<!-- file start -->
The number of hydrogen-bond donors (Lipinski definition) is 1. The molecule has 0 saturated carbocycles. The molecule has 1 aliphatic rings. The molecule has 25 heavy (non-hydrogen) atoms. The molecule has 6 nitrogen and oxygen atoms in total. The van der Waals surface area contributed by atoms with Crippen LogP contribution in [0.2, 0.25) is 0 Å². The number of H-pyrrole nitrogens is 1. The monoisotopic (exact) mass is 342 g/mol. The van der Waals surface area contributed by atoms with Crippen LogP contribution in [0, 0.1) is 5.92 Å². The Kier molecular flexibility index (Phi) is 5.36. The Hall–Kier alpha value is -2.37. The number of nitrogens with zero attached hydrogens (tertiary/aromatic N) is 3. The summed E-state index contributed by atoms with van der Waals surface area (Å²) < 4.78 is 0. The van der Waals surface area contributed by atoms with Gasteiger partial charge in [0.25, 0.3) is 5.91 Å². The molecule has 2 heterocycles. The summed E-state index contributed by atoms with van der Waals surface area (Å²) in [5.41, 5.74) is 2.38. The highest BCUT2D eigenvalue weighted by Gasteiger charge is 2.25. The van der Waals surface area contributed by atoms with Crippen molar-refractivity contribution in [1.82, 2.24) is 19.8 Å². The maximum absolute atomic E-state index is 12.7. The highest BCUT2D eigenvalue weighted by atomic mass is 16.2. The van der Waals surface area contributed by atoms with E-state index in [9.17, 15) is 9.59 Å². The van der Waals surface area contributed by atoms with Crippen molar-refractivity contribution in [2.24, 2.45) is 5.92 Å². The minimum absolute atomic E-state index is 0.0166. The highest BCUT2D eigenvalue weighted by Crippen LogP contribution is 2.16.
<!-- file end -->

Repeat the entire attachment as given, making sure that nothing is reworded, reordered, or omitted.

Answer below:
The number of hydrogen-bond donors (Lipinski definition) is 1. The molecule has 0 saturated carbocycles. The molecule has 1 aliphatic rings. The molecule has 25 heavy (non-hydrogen) atoms. The molecule has 6 nitrogen and oxygen atoms in total. The van der Waals surface area contributed by atoms with Crippen LogP contribution in [0.2, 0.25) is 0 Å². The number of H-pyrrole nitrogens is 1. The monoisotopic (exact) mass is 342 g/mol. The van der Waals surface area contributed by atoms with Crippen LogP contribution in [0, 0.1) is 5.92 Å². The Kier molecular flexibility index (Phi) is 5.36. The Hall–Kier alpha value is -2.37. The number of nitrogens with zero attached hydrogens (tertiary/aromatic N) is 3. The summed E-state index contributed by atoms with van der Waals surface area (Å²) < 4.78 is 0. The van der Waals surface area contributed by atoms with Gasteiger partial charge in [0.25, 0.3) is 5.91 Å². The molecule has 2 heterocycles. The summed E-state index contributed by atoms with van der Waals surface area (Å²) in [5.41, 5.74) is 2.38. The highest BCUT2D eigenvalue weighted by Gasteiger charge is 2.25. The van der Waals surface area contributed by atoms with Crippen molar-refractivity contribution in [1.82, 2.24) is 19.8 Å². The maximum absolute atomic E-state index is 12.7. The highest BCUT2D eigenvalue weighted by atomic mass is 16.2. The van der Waals surface area contributed by atoms with E-state index in [9.17, 15) is 9.59 Å². The van der Waals surface area contributed by atoms with Crippen molar-refractivity contribution in [2.24, 2.45) is 5.92 Å². The minimum absolute atomic E-state index is 0.0166. The highest BCUT2D eigenvalue weighted by Crippen LogP contribution is 2.16.